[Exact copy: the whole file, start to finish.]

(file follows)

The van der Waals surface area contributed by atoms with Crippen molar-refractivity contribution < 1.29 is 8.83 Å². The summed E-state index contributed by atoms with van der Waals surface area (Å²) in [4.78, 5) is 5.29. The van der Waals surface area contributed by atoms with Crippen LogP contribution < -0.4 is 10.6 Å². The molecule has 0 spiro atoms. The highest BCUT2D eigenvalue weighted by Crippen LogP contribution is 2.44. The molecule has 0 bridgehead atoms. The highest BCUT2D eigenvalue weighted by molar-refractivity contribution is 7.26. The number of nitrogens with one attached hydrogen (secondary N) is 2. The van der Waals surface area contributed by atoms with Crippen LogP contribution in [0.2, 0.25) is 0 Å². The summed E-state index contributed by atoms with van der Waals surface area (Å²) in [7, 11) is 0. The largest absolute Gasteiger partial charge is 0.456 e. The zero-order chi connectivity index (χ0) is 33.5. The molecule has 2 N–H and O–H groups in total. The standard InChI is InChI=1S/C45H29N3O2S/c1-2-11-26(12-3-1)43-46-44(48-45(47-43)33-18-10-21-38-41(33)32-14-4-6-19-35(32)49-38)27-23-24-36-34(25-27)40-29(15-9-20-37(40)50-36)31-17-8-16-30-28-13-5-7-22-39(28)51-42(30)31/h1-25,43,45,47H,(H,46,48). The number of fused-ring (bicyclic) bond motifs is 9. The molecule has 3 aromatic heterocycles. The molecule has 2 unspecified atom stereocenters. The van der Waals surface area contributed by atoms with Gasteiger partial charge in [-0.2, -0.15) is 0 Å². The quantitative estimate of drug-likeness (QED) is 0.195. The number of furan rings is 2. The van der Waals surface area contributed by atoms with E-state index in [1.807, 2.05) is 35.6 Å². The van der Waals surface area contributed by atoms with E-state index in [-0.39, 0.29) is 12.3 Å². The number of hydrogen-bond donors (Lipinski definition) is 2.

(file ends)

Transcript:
The van der Waals surface area contributed by atoms with Crippen molar-refractivity contribution < 1.29 is 8.83 Å². The summed E-state index contributed by atoms with van der Waals surface area (Å²) in [4.78, 5) is 5.29. The van der Waals surface area contributed by atoms with Crippen LogP contribution < -0.4 is 10.6 Å². The molecule has 0 spiro atoms. The highest BCUT2D eigenvalue weighted by Crippen LogP contribution is 2.44. The molecule has 0 bridgehead atoms. The highest BCUT2D eigenvalue weighted by molar-refractivity contribution is 7.26. The number of nitrogens with one attached hydrogen (secondary N) is 2. The van der Waals surface area contributed by atoms with Crippen LogP contribution in [0.2, 0.25) is 0 Å². The summed E-state index contributed by atoms with van der Waals surface area (Å²) in [7, 11) is 0. The largest absolute Gasteiger partial charge is 0.456 e. The zero-order chi connectivity index (χ0) is 33.5. The molecule has 2 N–H and O–H groups in total. The standard InChI is InChI=1S/C45H29N3O2S/c1-2-11-26(12-3-1)43-46-44(48-45(47-43)33-18-10-21-38-41(33)32-14-4-6-19-35(32)49-38)27-23-24-36-34(25-27)40-29(15-9-20-37(40)50-36)31-17-8-16-30-28-13-5-7-22-39(28)51-42(30)31/h1-25,43,45,47H,(H,46,48). The number of fused-ring (bicyclic) bond motifs is 9. The molecule has 3 aromatic heterocycles. The molecule has 2 unspecified atom stereocenters. The van der Waals surface area contributed by atoms with Gasteiger partial charge in [-0.2, -0.15) is 0 Å². The quantitative estimate of drug-likeness (QED) is 0.195. The number of furan rings is 2. The van der Waals surface area contributed by atoms with E-state index in [1.807, 2.05) is 35.6 Å². The van der Waals surface area contributed by atoms with E-state index in [-0.39, 0.29) is 12.3 Å². The number of hydrogen-bond donors (Lipinski definition) is 2.